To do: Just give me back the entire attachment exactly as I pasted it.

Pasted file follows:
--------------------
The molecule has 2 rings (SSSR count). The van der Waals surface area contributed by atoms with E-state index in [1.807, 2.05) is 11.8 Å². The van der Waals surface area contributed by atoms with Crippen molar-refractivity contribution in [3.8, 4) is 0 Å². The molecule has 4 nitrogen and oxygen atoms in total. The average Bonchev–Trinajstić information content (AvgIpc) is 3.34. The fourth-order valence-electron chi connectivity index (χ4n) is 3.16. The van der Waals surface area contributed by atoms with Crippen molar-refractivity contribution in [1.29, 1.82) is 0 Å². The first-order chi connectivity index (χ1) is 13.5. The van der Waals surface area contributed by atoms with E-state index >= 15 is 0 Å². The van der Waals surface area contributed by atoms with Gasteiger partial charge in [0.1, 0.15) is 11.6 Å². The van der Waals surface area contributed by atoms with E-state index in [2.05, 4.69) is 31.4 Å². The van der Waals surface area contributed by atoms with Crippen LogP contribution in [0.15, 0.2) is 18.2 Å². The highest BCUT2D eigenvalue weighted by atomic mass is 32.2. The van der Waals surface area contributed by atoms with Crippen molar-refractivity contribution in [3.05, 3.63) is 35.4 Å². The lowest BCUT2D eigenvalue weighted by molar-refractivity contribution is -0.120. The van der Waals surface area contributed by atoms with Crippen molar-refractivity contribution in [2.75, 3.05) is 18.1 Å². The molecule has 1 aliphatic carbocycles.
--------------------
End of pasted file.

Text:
The molecule has 2 rings (SSSR count). The van der Waals surface area contributed by atoms with E-state index in [1.807, 2.05) is 11.8 Å². The van der Waals surface area contributed by atoms with Crippen molar-refractivity contribution in [3.8, 4) is 0 Å². The molecule has 4 nitrogen and oxygen atoms in total. The average Bonchev–Trinajstić information content (AvgIpc) is 3.34. The fourth-order valence-electron chi connectivity index (χ4n) is 3.16. The van der Waals surface area contributed by atoms with Crippen molar-refractivity contribution in [1.29, 1.82) is 0 Å². The first-order chi connectivity index (χ1) is 13.5. The van der Waals surface area contributed by atoms with E-state index >= 15 is 0 Å². The van der Waals surface area contributed by atoms with Gasteiger partial charge in [0.1, 0.15) is 11.6 Å². The van der Waals surface area contributed by atoms with E-state index in [2.05, 4.69) is 31.4 Å². The van der Waals surface area contributed by atoms with Crippen LogP contribution in [0.15, 0.2) is 18.2 Å². The highest BCUT2D eigenvalue weighted by atomic mass is 32.2. The van der Waals surface area contributed by atoms with Crippen molar-refractivity contribution in [3.05, 3.63) is 35.4 Å². The lowest BCUT2D eigenvalue weighted by molar-refractivity contribution is -0.120. The van der Waals surface area contributed by atoms with Crippen molar-refractivity contribution in [2.75, 3.05) is 18.1 Å². The molecule has 1 aliphatic carbocycles.